4. It will be important to maintain the energy to continue to push the system, together with other allies, over the long term. Based on its values of creating an inclusive, consumer-driven program, on an ongoing basis SDPS administrators at Enable advocate for people with disabilities regarding issues of program eligibility (related to level of disability, issues of self-direction, health status, etc.), roles/tasks of PCAs, and adequate levels of support. Continued advocacy is necessary, as the system currently does not allow for truly consumer-driven services. This will require sustained energy from SDPS. SDPS administrators will need to consider whether they can advocate most effectively as part of a larger organization, or whether this would be enhanced by the creation of their own agency. In addition, it will be important for SDPS administrators to maintain their connection to allies who share their values and are supportive of their efforts, in the face of a larger system which has a different orientation and may be resistant to change.


Within New York State, the policy and implementation of personal care assistance services significantly limits the potential for a truly individualized, consumer-driven program. Illustration is provided with reference to general program characteristics outlined in Table 1. Each is discussed below, with examples drawn from this study.

  1. Pay and benefits. Traditionally, across the country, personal care assistants earn very low pay, and sometimes receive no benefits, as well. This represents a societal devaluation of people who have disabilities and those who support them. The quality of life for people with disabilities would be enhanced, in part, if PCAs received better pay and benefits (World Institute on Disability, 1987).
    In Onondaga County, pay for home care is typically minimum wage, often with no benefits. Constraints within the system limit the degree to which Enable or any other agency can change this. At the same time, there is some flexibility within the system for agencies to make decisions affecting level of pay and benefits. For instance, Enable is making a significant effort to do what it can to increase the compensation for PCAs. The agency allocates a lower percentage of its funding than most agencies for administrative costs, passing along more to PCAs; offers benefits; and offers care for people with high levels of need at costs typically associated with those with lower levels of need.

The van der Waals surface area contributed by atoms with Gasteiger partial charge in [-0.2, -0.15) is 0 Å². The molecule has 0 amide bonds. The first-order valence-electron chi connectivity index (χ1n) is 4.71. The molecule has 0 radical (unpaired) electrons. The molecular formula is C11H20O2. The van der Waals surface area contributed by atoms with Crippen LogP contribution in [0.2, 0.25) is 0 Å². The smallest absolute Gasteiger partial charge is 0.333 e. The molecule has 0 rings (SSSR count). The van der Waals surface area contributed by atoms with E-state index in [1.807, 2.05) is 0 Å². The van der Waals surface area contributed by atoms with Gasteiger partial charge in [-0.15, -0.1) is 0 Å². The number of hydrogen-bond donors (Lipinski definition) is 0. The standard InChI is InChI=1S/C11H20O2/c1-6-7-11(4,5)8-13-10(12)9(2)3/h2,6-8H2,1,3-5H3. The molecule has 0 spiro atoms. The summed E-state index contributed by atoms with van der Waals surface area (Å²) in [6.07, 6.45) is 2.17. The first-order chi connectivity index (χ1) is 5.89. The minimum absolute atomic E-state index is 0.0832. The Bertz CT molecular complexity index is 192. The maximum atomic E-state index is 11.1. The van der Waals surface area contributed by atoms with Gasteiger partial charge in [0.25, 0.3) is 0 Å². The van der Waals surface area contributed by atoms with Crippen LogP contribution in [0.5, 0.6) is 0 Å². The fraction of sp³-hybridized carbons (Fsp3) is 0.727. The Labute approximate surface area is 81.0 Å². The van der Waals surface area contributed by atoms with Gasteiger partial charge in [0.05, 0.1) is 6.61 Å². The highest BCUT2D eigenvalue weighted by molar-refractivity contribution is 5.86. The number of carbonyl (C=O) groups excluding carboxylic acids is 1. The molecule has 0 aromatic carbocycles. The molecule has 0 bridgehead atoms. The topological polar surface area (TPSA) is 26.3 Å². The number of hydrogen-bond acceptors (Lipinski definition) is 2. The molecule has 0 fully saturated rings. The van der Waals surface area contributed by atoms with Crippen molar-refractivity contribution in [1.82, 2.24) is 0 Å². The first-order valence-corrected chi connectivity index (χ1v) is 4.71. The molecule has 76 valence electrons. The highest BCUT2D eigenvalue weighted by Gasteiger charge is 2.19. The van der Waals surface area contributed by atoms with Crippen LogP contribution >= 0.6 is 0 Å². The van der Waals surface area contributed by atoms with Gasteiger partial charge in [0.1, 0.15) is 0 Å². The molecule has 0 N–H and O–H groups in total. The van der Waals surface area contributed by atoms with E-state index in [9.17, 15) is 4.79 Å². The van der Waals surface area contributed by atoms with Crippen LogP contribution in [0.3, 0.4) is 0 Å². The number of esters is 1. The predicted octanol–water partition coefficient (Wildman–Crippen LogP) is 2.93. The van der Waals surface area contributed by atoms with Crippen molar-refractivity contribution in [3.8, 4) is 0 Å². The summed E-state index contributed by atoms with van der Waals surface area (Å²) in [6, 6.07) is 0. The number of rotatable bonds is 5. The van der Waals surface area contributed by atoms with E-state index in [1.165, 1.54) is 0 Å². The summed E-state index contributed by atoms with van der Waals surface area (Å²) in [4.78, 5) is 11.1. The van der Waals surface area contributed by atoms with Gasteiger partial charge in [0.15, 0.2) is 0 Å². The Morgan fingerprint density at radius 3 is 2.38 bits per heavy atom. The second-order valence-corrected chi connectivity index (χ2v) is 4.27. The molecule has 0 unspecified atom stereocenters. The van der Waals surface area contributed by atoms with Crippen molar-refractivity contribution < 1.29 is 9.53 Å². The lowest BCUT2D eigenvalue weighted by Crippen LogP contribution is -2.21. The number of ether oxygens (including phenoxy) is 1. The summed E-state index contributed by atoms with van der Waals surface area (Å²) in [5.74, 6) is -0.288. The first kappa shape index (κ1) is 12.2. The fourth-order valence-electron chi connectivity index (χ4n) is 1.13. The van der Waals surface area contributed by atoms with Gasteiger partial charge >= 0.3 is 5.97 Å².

2. Agency-determined versus person-determined duties of PCAs. People with disabilities should be presumed to know best what they need, and they should therefore be involved in determining what tasks PCAs assist them with (Centre for Research and Education in Human Services, 1991; Lyle O’Brien & O’Brien, 1992). Within New York State, the social services system limits this determination for people who receive personal care assistance, including those within the self-directed personal assistance service program, to a list of state Medicaid allowable tasks. In SDPS, people are involved in decisions about what tasks will be performed and when, but the range of tasks is still restricted, based on the Medicaid allowable tasks criteria.
  3. In-home only versus home and community supports. PCA programs should support people wherever they need supports to do the necessary things in their lives, in or outside of the home (National Council on Independent Living, 1994; World Institute on Disability, 1987). In New York State, personal care attendant services are typically restricted to the home. People interviewed for this study reported that with the traditional home care programs, their aides went shopping for them; they were not allowed to go out into the community with their aides. State guidelines for the SDPS program suggest that this too is a program that largely restricts support to people’s homes. For example, one allowable task is: “Shopping for the patient, if no other arrangements are possible.” The wording of this does not specificy whether the person with a disability is allowed to participate in this shopping. The program director notes instances in which PCAs have both been allowed and not allowed to accompany people in the community, and is unclear as to the basis upon which this is allowed or not allowed. In addition, the list of allowable tasks make no mention of other community activities such as appointments or banking, education, or participation in community and civic affairs.
  4. Types and levels of support. Personal attendant service programs should provide people with whatever types and levels of support they need to remain in their own homes (Lyle O’Brien & O’Brien, 1991; WID, 1987). Within New York State’s personal attendant services program, the list of allowable support tasks is narrow, for example, including only light housework and not heavy, and with no mention of tasks related to dimensions of life such as communication, child-care, or civic and community involvements.
    It is positive in New York State that there is no official cap on the number of hours of support that a person can receive. However, within this study, some people who require high levels of support report not receiving as many hours as they feel they need and are having to advocate for more.
  5. Family members as aides. People with disabilities should be permitted to employ family members as PCAs if they so choose (Lyle O’Brien & O’Brien, 1991; WID, 1987). In many traditional home care service agencies, family members are not allowed to be paid for the provision of care. State guidelines for SDPS are more flexible, though they still contain significant restriction; they permit employment of some family members, but not others (e.g., a spouse, parent, child, mother-in-law, or father-in-law are excluded).
  6. A range of funding/management options. Consumers should have a range of options available for managing their personal assistance service, from a direct cash payment model in which they manage their own services, to a model in which an agency assumes some responsibility for this in consultation with the person (NCIL, 1994; WID, 1987).